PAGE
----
- 29% of American Jews are Republican, up from 22% in 2008
- 61% of Jews are Democrats, down from 71% seven years ago
- Highly religious and male Jews are most likely to be Republican
WASHINGTON, D.C. -- In 2014, 29% of Jewish Americans identified as Republicans or leaned Republican, little changed in recent years, but higher than in 2008. Meanwhile, 61% of American Jews identified as Democrats or leaned Democratic, down from 71% in the strongly Democratic year of 2008.
The diminished Democratic skew among American Jews in recent years is slightly more pronounced than the same trend among all Americans. The percentage of the general population that identifies with or leans Democratic has fallen by about seven percentage points since 2008, compared with the 10-point drop among Jews. The percentage that identifies with or leans Republican among the general population is up three points, compared with the increase of seven points among Jews.
These results are based on 2014 Gallup Daily tracking interviews with 4,116 Americans who identified their religion as Jewish.
Jews in the U.S. are proportionately well-represented in Congress, with 28 members of the 535 House and Senate members in the new Congress identifying their religion as Jewish, meaning that about 5% of all House members and Senators are Jewish, compared with the 2% of the adult population. Of these Jewish members of Congress, all are Democrats or independent, with the one exception being newly elected Republican Rep. Lee Zeldin of New York.
Jewish Partisanship Varies by Gender, Religiosity and Education
As is the case with other Americans, Jewish Americans' political leanings vary significantly by religiosity, gender and education. Jewish men are more Republican than Jewish women, highly religious Jews are more Republican than less religious Jews, and Jews with lower levels of education are more likely to be Republicans than those with more formal education.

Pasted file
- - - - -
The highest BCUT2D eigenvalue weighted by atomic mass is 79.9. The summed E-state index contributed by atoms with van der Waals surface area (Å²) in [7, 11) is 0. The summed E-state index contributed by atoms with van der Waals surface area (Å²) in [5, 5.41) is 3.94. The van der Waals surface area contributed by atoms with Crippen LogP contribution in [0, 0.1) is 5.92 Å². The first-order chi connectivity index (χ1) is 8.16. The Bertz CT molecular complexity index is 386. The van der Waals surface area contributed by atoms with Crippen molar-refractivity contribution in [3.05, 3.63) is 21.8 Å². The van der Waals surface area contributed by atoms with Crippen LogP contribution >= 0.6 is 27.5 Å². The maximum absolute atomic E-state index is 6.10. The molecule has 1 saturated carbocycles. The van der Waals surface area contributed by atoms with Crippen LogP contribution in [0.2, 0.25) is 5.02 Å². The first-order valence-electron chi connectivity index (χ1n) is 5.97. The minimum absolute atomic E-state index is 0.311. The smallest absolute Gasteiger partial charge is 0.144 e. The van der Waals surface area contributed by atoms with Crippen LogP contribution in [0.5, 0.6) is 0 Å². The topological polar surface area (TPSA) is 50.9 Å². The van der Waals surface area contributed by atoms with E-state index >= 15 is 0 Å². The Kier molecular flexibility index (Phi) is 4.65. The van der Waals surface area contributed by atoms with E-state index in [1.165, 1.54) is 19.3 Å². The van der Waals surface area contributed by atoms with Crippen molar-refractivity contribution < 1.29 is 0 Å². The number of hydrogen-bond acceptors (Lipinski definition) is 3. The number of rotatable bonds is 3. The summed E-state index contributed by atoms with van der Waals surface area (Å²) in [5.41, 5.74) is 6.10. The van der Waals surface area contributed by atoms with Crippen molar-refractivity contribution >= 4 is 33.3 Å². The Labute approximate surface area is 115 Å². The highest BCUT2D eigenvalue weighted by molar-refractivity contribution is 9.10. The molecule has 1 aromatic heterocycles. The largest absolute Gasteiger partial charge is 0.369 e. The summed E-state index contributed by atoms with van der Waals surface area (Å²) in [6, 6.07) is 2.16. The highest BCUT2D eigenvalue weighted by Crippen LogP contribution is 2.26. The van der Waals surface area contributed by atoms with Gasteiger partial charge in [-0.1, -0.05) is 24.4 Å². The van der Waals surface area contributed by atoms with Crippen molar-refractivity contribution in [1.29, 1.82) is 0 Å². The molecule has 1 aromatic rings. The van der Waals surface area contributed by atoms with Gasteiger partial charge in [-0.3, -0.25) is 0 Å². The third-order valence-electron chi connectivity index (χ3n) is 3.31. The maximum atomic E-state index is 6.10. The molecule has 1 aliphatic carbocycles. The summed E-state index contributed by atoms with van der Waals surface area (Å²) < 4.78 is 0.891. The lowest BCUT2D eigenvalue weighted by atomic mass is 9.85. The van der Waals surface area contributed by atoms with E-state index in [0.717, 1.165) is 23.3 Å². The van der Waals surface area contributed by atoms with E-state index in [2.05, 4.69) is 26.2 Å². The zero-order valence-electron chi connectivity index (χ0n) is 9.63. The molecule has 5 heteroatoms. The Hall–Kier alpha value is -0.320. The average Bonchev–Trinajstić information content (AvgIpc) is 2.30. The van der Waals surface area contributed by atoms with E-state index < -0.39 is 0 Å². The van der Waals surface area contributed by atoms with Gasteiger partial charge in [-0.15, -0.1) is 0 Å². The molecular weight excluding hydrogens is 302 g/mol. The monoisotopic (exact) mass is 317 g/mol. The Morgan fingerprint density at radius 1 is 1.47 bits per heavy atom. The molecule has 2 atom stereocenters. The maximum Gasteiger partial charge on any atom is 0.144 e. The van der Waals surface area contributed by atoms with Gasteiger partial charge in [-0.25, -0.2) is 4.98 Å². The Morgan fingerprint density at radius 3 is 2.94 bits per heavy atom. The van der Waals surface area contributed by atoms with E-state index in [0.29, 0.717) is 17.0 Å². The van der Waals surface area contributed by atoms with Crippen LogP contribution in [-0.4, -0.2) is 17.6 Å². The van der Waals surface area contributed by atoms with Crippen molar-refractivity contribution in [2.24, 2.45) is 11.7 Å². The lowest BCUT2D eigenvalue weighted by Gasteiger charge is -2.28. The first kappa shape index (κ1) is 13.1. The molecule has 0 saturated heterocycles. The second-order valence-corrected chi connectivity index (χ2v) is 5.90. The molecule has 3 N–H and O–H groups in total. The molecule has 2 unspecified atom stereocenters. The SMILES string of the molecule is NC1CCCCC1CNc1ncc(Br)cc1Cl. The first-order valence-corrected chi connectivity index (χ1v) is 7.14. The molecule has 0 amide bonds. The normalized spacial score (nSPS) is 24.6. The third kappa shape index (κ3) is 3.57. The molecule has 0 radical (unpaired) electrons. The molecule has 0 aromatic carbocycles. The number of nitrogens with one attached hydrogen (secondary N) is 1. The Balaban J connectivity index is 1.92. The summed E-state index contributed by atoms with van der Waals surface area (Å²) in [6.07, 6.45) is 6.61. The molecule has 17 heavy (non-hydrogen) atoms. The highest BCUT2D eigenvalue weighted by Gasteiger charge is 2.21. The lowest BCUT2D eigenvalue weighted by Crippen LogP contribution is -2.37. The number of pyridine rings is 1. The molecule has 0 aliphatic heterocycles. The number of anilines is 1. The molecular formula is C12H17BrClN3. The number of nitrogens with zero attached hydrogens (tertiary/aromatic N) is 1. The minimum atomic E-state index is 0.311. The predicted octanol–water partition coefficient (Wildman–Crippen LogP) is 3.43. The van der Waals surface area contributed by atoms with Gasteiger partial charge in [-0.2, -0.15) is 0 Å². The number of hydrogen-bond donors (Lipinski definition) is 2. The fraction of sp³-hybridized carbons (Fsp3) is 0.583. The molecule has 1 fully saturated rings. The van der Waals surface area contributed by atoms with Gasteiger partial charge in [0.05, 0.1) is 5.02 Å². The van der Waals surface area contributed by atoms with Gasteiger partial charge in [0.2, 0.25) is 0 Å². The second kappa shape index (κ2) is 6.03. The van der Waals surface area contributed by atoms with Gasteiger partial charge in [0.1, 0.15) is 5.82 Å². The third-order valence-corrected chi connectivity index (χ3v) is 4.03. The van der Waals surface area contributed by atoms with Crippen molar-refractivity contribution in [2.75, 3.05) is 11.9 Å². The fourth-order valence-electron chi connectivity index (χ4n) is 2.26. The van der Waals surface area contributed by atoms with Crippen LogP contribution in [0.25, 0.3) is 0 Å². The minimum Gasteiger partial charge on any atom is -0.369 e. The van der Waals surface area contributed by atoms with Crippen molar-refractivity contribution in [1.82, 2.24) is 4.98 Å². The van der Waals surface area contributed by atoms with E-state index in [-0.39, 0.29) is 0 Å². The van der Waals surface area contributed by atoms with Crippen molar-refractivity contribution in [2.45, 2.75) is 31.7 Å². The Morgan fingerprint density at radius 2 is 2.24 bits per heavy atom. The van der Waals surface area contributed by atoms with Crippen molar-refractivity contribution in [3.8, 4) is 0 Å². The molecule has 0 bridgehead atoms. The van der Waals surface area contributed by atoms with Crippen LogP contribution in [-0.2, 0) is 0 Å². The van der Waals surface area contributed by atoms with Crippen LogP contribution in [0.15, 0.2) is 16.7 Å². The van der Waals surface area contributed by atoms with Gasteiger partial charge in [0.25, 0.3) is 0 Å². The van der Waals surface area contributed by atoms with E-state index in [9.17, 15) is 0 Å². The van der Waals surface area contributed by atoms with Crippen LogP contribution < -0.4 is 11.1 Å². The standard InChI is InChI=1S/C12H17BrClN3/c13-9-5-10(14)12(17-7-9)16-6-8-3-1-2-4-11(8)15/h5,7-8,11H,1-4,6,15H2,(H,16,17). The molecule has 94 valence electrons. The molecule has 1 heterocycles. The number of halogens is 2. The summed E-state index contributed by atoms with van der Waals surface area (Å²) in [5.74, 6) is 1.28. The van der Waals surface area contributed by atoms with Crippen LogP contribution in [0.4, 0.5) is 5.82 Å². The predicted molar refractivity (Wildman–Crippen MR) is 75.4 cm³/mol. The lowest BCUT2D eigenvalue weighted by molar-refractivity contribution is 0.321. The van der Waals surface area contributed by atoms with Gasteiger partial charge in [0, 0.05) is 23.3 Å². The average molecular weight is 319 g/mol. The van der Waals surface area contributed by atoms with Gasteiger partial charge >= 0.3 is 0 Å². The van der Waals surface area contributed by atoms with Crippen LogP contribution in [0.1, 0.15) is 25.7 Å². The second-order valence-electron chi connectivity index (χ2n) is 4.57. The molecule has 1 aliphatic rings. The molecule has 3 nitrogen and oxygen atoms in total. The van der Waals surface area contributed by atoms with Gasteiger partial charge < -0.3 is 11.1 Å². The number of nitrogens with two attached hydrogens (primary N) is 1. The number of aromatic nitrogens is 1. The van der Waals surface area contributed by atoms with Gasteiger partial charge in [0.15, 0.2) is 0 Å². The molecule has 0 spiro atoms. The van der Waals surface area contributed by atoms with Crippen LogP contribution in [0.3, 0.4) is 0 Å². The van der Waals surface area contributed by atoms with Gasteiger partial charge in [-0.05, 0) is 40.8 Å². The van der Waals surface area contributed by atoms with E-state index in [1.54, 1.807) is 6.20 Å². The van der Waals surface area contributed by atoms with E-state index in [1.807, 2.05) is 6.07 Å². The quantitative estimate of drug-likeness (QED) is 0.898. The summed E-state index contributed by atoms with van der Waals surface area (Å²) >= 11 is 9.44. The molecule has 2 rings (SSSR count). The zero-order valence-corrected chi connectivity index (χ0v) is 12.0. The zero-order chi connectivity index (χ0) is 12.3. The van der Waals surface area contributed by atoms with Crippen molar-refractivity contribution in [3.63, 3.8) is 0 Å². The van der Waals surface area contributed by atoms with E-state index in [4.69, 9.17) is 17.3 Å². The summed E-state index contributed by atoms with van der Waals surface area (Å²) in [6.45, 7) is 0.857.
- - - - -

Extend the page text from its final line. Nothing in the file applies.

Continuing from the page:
All of these patterns among the Jewish population reflect those evident in the overall U.S. population. The Democratic skew among women is well-established, highly religious Americans are more Republican than those who are less religious, and Americans with postgraduate educations are more likely to be Democratic than those with less education.
Two of the Jewish segments with the highest Republican representation constitute a relatively small proportion of the overall Jewish population, which helps explain the two-to-one overall Democratic-to-Republican Jewish ratio. Jews as a group are not very religious, with only 19% classified as highly religious, less than half of the percentage of all Americans who are highly religious (41%). Jews tend to have higher levels of education on average, leaving only 34% who do not have a college degree, compared with 69% of the general population
There are few systematic differences in party identification in the Jewish population across age, income or region of country.
The general Democratic orientation of American Jews is a well-established political fact, although this Democratic slant has decreased marginally in recent years, as it has among the general U.S. population. Given the small sample sizes of the Jewish population in traditional surveys, it is difficult to determine precisely those issues on which Jewish Democrats nationally may differ from Jewish Republicans, although most news accounts suggest that U.S. relations with Israel is certainly one of them. The Jewish Republican minority in the U.S. is politically active, including the efforts of the Republican Jewish Coalition, which will hold its national leadership reception in Washington, D.C., on Jan. 6 with prominent Republican members of Congress expected to be in attendance. The direct influence of Jewish Republicans in Congress may be lessened with the departure of former House Minority Leader Eric Cantor, who was defeated in his Virginia Republican primary election last year.
Results for this Gallup poll are based on telephone interviews conducted Jan. 2-Dec. 30, 2014, on the Gallup U.S. Daily tracking survey, with a random sample of 4,116 adults who identify their religion as Jewish, aged 18 and older, living in all 50 U.S. states and the District of Columbia. For results based on the total sample of Jewish adults, the margin of sampling error is ±2 percentage points at the 95% confidence level. All reported margins of sampling error include computed design effects for weighting.
Each sample of national adults includes a minimum quota of 50% cellphone respondents and 50% landline respondents, with additional minimum quotas by time zone within region. Landline and cellular telephone numbers are selected using random-digit-dial methods.
Learn more about how Gallup Daily tracking works.